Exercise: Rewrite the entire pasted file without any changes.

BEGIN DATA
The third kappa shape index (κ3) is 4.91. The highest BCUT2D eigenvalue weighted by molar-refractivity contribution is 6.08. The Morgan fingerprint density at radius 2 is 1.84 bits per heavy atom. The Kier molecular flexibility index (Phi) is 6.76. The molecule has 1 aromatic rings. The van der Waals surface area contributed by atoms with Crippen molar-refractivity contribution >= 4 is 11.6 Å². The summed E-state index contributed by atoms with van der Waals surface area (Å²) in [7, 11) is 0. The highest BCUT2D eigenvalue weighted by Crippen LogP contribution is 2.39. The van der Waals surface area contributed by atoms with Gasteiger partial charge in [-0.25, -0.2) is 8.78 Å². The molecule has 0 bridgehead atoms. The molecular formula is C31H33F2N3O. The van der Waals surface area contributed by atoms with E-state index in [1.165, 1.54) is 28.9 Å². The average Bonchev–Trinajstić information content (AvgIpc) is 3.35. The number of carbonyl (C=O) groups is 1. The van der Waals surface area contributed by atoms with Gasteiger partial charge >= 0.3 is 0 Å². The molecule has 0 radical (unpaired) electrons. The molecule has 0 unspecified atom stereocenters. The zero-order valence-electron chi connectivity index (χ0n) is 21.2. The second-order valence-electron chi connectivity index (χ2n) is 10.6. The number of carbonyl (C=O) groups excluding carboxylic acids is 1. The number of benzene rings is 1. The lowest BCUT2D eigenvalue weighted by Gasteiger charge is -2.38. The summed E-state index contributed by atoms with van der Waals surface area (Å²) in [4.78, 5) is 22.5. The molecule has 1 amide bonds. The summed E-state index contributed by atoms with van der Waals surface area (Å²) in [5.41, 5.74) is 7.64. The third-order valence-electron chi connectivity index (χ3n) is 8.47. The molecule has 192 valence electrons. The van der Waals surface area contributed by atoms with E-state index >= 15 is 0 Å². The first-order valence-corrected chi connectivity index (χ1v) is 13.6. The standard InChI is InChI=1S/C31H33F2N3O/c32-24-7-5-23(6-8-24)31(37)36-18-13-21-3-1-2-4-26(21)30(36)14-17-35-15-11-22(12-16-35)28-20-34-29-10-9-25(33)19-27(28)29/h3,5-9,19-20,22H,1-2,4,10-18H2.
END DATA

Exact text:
The third kappa shape index (κ3) is 4.91. The highest BCUT2D eigenvalue weighted by molar-refractivity contribution is 6.08. The Morgan fingerprint density at radius 2 is 1.84 bits per heavy atom. The Kier molecular flexibility index (Phi) is 6.76. The molecule has 1 aromatic rings. The van der Waals surface area contributed by atoms with Crippen molar-refractivity contribution >= 4 is 11.6 Å². The summed E-state index contributed by atoms with van der Waals surface area (Å²) in [7, 11) is 0. The highest BCUT2D eigenvalue weighted by Crippen LogP contribution is 2.39. The van der Waals surface area contributed by atoms with Gasteiger partial charge in [-0.25, -0.2) is 8.78 Å². The molecule has 0 bridgehead atoms. The molecular formula is C31H33F2N3O. The van der Waals surface area contributed by atoms with E-state index in [1.165, 1.54) is 28.9 Å². The average Bonchev–Trinajstić information content (AvgIpc) is 3.35. The number of carbonyl (C=O) groups is 1. The van der Waals surface area contributed by atoms with Gasteiger partial charge >= 0.3 is 0 Å². The molecule has 0 radical (unpaired) electrons. The molecule has 0 unspecified atom stereocenters. The zero-order valence-electron chi connectivity index (χ0n) is 21.2. The second-order valence-electron chi connectivity index (χ2n) is 10.6. The number of carbonyl (C=O) groups excluding carboxylic acids is 1. The number of benzene rings is 1. The lowest BCUT2D eigenvalue weighted by Gasteiger charge is -2.38. The summed E-state index contributed by atoms with van der Waals surface area (Å²) in [4.78, 5) is 22.5. The molecule has 1 amide bonds. The summed E-state index contributed by atoms with van der Waals surface area (Å²) in [5.41, 5.74) is 7.64. The third-order valence-electron chi connectivity index (χ3n) is 8.47. The molecule has 192 valence electrons. The van der Waals surface area contributed by atoms with E-state index >= 15 is 0 Å². The first-order valence-corrected chi connectivity index (χ1v) is 13.6. The standard InChI is InChI=1S/C31H33F2N3O/c32-24-7-5-23(6-8-24)31(37)36-18-13-21-3-1-2-4-26(21)30(36)14-17-35-15-11-22(12-16-35)28-20-34-29-10-9-25(33)19-27(28)29/h3,5-9,19-20,22H,1-2,4,10-18H2.